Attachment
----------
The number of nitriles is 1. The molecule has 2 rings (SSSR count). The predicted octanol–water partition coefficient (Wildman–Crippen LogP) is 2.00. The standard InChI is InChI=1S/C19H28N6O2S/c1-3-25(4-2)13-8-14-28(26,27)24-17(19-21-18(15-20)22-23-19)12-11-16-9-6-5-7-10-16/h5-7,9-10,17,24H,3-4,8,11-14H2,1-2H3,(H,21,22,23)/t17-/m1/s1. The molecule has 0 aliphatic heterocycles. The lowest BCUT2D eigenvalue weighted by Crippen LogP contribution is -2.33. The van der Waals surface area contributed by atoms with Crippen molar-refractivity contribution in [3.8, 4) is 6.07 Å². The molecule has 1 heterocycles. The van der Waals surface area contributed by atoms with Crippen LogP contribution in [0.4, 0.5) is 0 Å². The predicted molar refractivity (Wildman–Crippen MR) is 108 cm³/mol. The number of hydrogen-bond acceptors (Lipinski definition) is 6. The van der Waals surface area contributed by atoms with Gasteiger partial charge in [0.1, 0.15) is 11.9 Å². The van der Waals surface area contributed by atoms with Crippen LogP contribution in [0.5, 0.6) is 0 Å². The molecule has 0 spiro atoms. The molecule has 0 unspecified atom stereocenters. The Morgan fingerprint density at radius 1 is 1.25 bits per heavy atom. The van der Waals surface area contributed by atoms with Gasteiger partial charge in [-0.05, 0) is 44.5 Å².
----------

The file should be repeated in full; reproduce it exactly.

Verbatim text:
The number of nitriles is 1. The molecule has 2 rings (SSSR count). The predicted octanol–water partition coefficient (Wildman–Crippen LogP) is 2.00. The standard InChI is InChI=1S/C19H28N6O2S/c1-3-25(4-2)13-8-14-28(26,27)24-17(19-21-18(15-20)22-23-19)12-11-16-9-6-5-7-10-16/h5-7,9-10,17,24H,3-4,8,11-14H2,1-2H3,(H,21,22,23)/t17-/m1/s1. The molecule has 0 aliphatic heterocycles. The lowest BCUT2D eigenvalue weighted by Crippen LogP contribution is -2.33. The van der Waals surface area contributed by atoms with Crippen molar-refractivity contribution in [3.8, 4) is 6.07 Å². The molecule has 1 heterocycles. The van der Waals surface area contributed by atoms with Crippen LogP contribution in [0.4, 0.5) is 0 Å². The predicted molar refractivity (Wildman–Crippen MR) is 108 cm³/mol. The number of hydrogen-bond acceptors (Lipinski definition) is 6. The van der Waals surface area contributed by atoms with Gasteiger partial charge in [0.1, 0.15) is 11.9 Å². The van der Waals surface area contributed by atoms with Crippen LogP contribution in [0.5, 0.6) is 0 Å². The molecule has 0 spiro atoms. The molecule has 0 unspecified atom stereocenters. The Morgan fingerprint density at radius 1 is 1.25 bits per heavy atom. The van der Waals surface area contributed by atoms with Gasteiger partial charge in [-0.05, 0) is 44.5 Å².